Tight quads? Don’t worry: foam rolling your quads is quick, easy, and truly effective. There are two main variations on foam rolling your quads: rolling both legs at the same time and rolling each leg individually. Neither is better, it’s really a matter of personal preference and what works best to release your fascia. If you’ve never used a foam roller before, or never foam rolled your quads, you might want to start with the two leg variation. It maintains an even pressure on both quads at the same time, distributing your weight, and so it’s a little lighter. The single leg variation thereby exerts more pressure on the fascia, so it’s better for those that have rolled their quads before, and know that their quads require harder pressure.

Please, read the general instructions on how to foam rolling, here.


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Foam Roller: Shin Relief

Running, jumping rope, box jumps, burpees… they can all lead to shin splints, a painful and incredibly annoying injury experienced by almost every single active person ever. Shin splints are often caused by inflammation of the sheath surrounding the tibia bone. Foam rolling can help release this inflammation (but don’t do this exercise if your shin splints are due to stress fractures).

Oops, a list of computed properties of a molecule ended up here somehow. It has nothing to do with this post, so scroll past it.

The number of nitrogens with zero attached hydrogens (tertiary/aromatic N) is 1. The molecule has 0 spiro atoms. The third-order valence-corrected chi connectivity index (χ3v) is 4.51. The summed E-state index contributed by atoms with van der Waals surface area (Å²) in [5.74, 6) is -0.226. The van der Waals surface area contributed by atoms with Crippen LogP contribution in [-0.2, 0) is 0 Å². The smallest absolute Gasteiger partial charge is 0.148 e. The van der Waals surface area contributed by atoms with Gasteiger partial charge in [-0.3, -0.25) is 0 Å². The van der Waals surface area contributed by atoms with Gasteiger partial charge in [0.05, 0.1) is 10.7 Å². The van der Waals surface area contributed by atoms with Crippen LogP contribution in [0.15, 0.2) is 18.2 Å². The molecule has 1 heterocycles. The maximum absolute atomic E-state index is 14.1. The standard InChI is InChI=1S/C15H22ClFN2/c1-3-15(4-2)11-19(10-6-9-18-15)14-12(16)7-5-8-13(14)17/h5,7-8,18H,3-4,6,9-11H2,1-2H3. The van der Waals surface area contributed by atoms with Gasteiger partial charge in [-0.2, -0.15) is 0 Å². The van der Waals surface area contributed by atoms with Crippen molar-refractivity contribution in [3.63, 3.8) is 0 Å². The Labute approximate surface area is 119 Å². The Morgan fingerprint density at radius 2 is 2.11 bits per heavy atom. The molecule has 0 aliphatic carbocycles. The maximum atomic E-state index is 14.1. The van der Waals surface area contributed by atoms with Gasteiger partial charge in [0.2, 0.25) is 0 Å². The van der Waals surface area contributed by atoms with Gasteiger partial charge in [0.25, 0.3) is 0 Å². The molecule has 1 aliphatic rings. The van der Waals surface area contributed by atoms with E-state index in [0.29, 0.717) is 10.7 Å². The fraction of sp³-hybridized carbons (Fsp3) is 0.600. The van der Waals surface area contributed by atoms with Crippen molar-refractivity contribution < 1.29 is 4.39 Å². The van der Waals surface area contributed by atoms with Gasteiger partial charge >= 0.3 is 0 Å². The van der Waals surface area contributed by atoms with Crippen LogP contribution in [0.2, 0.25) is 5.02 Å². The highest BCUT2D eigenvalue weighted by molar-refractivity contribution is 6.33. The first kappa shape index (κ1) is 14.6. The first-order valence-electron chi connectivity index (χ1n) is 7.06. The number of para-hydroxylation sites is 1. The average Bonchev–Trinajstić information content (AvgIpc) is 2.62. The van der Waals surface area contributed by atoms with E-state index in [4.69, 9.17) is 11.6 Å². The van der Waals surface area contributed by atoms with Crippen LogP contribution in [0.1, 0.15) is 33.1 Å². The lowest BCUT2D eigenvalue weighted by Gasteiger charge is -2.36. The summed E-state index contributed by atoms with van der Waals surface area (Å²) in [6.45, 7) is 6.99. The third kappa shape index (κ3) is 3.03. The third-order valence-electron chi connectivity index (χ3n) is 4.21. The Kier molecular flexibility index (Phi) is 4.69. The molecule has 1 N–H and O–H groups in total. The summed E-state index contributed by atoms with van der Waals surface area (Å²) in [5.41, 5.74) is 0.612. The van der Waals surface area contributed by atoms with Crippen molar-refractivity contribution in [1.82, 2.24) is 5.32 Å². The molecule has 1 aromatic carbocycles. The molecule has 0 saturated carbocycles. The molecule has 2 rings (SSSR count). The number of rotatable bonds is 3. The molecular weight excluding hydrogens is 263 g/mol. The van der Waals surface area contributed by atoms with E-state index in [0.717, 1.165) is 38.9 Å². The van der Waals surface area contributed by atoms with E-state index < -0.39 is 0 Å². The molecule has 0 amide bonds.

Read the main instructions on how to foam rolling, here.


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Foam roller: Hamstrings Relief

Tight hamstrings are a common issue among all kind of athletes, no matter the sport. Even non-athletes suffer from tight hamstrings, especially professionals who sit for extended periods of time. Foam rolling the hamstrings is an effective solution for this problem.

Stretching may be more beneficial if foam rolling is done prior to the stretch. A study from 2014, Foam Rolling and Static Stretching on Passive Hip Flexion Range of Motion, measures the effects of foam rolling prior to static stretching. The authors found an increase in the hip range of motion after rolling on the hamstring then stretching, compared to stretching alone.